A New Type of Workforce
At the time being, the skills shortage is one of the most burning issues for construction. The sector faces serious problems when it comes to talent acquisition and retention due to a poor public image.
Robotics provides construction with a unique opportunity to recreate its profile and become an appealing professional choice for the young and tech-savvy workforce. This image shift could be the solution for the lack of talent in the sector.
Of course, there is still a long way to go given that most construction projects depend on intensive manual labor.
What is more, robotics could introduce gamification to the industry and increase engagement for current workers. Such a change would certainly play a positive role in the effort of the industry to attract new thought leaders and tech innovators.
Poor field productivity, project delays and budget overruns are part of the industry’s daily routine. As a consequence, construction had no choice but starting to explore different operating options.
Undoubtedly, 3D printing is one of these options. And it is anticipated to become more and more popular as prefabrication continues to progress. Being able to create newly built structures in a predefined time and way can really help the industry take off with regards to productivity and resource management.
Moreover, 3D printing in construction can make work much safer as a big part of construction activities will take place in a warehouse or a factory. BIM technology will play a vital role in that direction, as well.
Last but certainly not least, more robots will mean less waste for construction. That comes as no surprise if we consider the accuracy that robots bring to the building process. Standardized processes and material management will lead to higher profitability for the sector.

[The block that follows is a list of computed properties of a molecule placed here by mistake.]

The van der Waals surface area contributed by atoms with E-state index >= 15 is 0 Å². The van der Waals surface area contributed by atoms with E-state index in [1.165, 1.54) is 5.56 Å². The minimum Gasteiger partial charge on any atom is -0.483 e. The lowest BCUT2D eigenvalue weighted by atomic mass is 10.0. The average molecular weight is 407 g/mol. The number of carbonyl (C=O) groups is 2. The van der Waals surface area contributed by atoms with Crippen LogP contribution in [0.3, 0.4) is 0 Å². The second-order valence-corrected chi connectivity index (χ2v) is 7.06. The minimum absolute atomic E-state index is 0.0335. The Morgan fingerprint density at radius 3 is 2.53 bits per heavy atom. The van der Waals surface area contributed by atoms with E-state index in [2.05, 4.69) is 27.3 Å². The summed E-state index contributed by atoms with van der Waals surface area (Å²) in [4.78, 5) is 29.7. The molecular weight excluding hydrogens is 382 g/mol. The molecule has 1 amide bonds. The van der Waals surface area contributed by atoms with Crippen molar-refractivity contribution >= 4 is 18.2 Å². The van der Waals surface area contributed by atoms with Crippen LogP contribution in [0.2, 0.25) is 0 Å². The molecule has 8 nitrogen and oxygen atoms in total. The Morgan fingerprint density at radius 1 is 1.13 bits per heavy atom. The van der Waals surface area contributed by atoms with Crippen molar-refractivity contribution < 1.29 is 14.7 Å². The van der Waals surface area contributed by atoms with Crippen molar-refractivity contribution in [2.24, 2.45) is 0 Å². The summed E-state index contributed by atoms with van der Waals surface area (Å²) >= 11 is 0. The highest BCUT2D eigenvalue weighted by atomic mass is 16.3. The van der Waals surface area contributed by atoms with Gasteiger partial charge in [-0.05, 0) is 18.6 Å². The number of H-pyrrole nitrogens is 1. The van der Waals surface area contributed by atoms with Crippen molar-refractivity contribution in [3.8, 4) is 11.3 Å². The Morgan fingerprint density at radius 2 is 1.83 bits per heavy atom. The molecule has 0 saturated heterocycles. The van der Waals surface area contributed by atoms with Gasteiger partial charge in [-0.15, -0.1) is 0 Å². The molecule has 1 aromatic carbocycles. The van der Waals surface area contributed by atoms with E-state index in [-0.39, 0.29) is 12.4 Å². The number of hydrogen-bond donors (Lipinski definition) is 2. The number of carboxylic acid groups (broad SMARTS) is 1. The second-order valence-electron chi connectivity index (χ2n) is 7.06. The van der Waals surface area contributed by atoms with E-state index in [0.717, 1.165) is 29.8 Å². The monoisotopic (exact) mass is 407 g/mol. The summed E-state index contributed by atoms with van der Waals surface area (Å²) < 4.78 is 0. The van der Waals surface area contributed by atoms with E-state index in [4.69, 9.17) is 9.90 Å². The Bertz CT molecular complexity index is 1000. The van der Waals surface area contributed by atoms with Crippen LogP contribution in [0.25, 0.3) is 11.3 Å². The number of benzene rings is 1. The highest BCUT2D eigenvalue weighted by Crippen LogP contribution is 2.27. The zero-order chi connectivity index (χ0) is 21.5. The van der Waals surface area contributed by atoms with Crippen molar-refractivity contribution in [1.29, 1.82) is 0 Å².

This is where concepts like 3D printing could make a huge difference in terms of resource management. It goes without saying that implementing robotic technology can be a very demanding project in the beginning, but it will eventually lead to remarkable savings and an admirable productivity boost.
The Link Between Humans and Robots
All in all, it becomes evident that robotics is already disrupting the construction industry. As technology progresses and the sector becomes better in collecting, storing and analyzing data, robots will increase their influence on the job site and start substituting human activity.
Nonetheless, this doesn’t mean that the human presence will no longer be necessary for construction. To the contrary, the industry needs to find the right balance between the robots and humans in order to get the most out of both.
This won’t be easy in the beginning as all systems and processes will need readjusting. Moving forward, people should shift their attention to tasks which could make the entire process smarter and more intuitive, while robots should focus on tasks that require extraordinary speed, accuracy and physical strength.
Editor’s Note: This article was contributed by Anastasios Koutsogiannis. Anastasios is a Content Marketing Manager at GenieBelt (soon to be LetsBuild).